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Cost Effectiveness of Language Services in Hospital Emergency Departments (EDs)

This study has been completed.
Robert Wood Johnson Foundation
Information provided by (Responsible Party):
Mathematica Policy Research, Inc. Identifier:
First received: December 28, 2009
Last updated: September 29, 2015
Last verified: December 2009
Numerous studies suggest that the use of in-person, professionally trained medical interpreters can reduce health care costs associated with diagnosing and treating patients with limited English proficiency. However, few studies have specifically addressed the question of the cost-effectiveness of language services in health care settings. This study used a randomized controlled study design to compare the cost-effectiveness of using professional interpreters with Spanish-speaking patients seen in hospital emergency departments (EDs) versus using the usual language services available to these patients. The main goal of the study was to estimate the effect that professional interpreters have on resource utilization and patient/provider satisfaction in the ED compared to the language services usually offered in these settings. Our hypothesis was that use of trained interpreters would lead to more cost-effective provision of ED services.

Condition Intervention
Language Discordance Behavioral: Professional medical interpreter

Study Type: Interventional
Study Design: Allocation: Randomized
Intervention Model: Parallel Assignment
Masking: None (Open Label)
Primary Purpose: Health Services Research
Official Title: Cost Effectiveness of Language Services in Hospital Emergency Departments

Resource links provided by NLM:

Further study details as provided by Mathematica Policy Research, Inc.:

Primary Outcome Measures:
  • Cost-effectiveness of in-person interpreters versus other language services [ Time Frame: June 2009 ]

Secondary Outcome Measures:
  • Satisfaction with ability to communicate [ Time Frame: June 2009 ]

Enrollment: 447
Study Start Date: October 2008
Study Completion Date: January 2010
Primary Completion Date: April 2009 (Final data collection date for primary outcome measure)
Arms Assigned Interventions
Experimental: Professional medical interpreter
Limited English proficient Spanish-speaking patients seen in the treatment arm were provided with the services of a professionally-trained medical interpreter to facilitate communication between the patient and emergency department staff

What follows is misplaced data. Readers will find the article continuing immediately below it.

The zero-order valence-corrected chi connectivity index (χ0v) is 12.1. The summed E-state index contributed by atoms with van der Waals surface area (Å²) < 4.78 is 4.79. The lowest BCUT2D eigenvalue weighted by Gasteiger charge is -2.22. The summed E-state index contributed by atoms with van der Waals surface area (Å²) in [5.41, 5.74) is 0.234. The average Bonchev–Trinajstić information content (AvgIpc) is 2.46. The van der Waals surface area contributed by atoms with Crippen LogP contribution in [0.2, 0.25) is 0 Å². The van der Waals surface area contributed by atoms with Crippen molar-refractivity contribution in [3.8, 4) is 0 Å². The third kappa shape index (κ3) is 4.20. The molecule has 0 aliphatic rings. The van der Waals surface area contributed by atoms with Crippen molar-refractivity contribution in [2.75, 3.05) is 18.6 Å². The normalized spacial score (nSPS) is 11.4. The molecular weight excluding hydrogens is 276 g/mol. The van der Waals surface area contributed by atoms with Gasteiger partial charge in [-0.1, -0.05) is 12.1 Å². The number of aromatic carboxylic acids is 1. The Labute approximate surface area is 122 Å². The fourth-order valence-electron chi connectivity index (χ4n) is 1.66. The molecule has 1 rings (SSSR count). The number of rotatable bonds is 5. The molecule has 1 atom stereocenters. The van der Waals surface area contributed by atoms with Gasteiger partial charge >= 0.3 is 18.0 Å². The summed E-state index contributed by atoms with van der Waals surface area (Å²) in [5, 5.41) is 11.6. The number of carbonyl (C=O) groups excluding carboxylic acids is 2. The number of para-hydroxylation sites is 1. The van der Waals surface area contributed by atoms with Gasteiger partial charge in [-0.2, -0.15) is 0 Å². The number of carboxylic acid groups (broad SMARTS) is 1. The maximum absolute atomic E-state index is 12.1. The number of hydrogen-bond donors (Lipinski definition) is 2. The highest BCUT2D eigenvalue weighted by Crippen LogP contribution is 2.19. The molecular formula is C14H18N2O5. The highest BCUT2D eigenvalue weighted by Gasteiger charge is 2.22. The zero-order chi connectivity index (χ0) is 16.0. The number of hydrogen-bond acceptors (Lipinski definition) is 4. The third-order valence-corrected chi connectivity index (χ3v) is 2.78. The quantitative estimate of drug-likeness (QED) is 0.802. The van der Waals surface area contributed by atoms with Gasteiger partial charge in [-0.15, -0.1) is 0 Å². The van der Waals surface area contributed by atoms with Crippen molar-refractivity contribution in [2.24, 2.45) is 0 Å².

Behavioral: Professional medical interpreter
All treatment interpreters were certified bilingual in Spanish and English and had completed (1) at least 40 hours of training in medical terminology, ethics, patient privacy, and basic interpreting skills; and (2) an online course in protection of human subjects.
No Intervention: Control, Usual Language Services
Patients randomized to the control arm receive the services of the emergency departments' usual language services (i.e., a telephone language line or ad hoc interpreters).


Ages Eligible for Study:   Child, Adult, Senior
Sexes Eligible for Study:   All
Accepts Healthy Volunteers:   No

Inclusion Criteria:

  • limited English proficient (LEP) Spanish-speaking patients
  • adults aged 18 or older
  • LEP parents of children seen in emergency departments

Exclusion Criteria:

  • cognitively impaired, comatose, or traumatized patients
  • healthy volunteers
  • prisoners
  • hospital employees
  Contacts and Locations
Choosing to participate in a study is an important personal decision. Talk with your doctor and family members or friends about deciding to join a study. To learn more about this study, you or your doctor may contact the study research staff using the Contacts provided below. For general information, see Learn About Clinical Studies.

Please refer to this study by its identifier: NCT01041014

United States, New Jersey
CentraState Healthcare System
Freehold, New Jersey, United States, 07728
Robert Wood Johnson University Hospital
New Brunswick, New Jersey, United States, 08901
Sponsors and Collaborators
Mathematica Policy Research, Inc.
Robert Wood Johnson Foundation
Study Director: Ann D Bagchi, Ph.D. Mathematica Policy Research
Principal Investigator: Stacy Dale, MPA Mathematica Policy Research
Principal Investigator: Robert Eisenstein, MD University of Medicine and Dentistry of New Jersey
  More Information

Responsible Party: Mathematica Policy Research, Inc. Identifier: NCT01041014     History of Changes
Other Study ID Numbers: 55879RWJF
Study First Received: December 28, 2009
Last Updated: September 29, 2015

Keywords provided by Mathematica Policy Research, Inc.:
Limited English proficiency
Emergency Departments
Language Discordance
Limited English proficient patients
Spanish-speaking patients

Additional relevant MeSH terms:
Disease Attributes
Pathologic Processes processed this record on August 18, 2017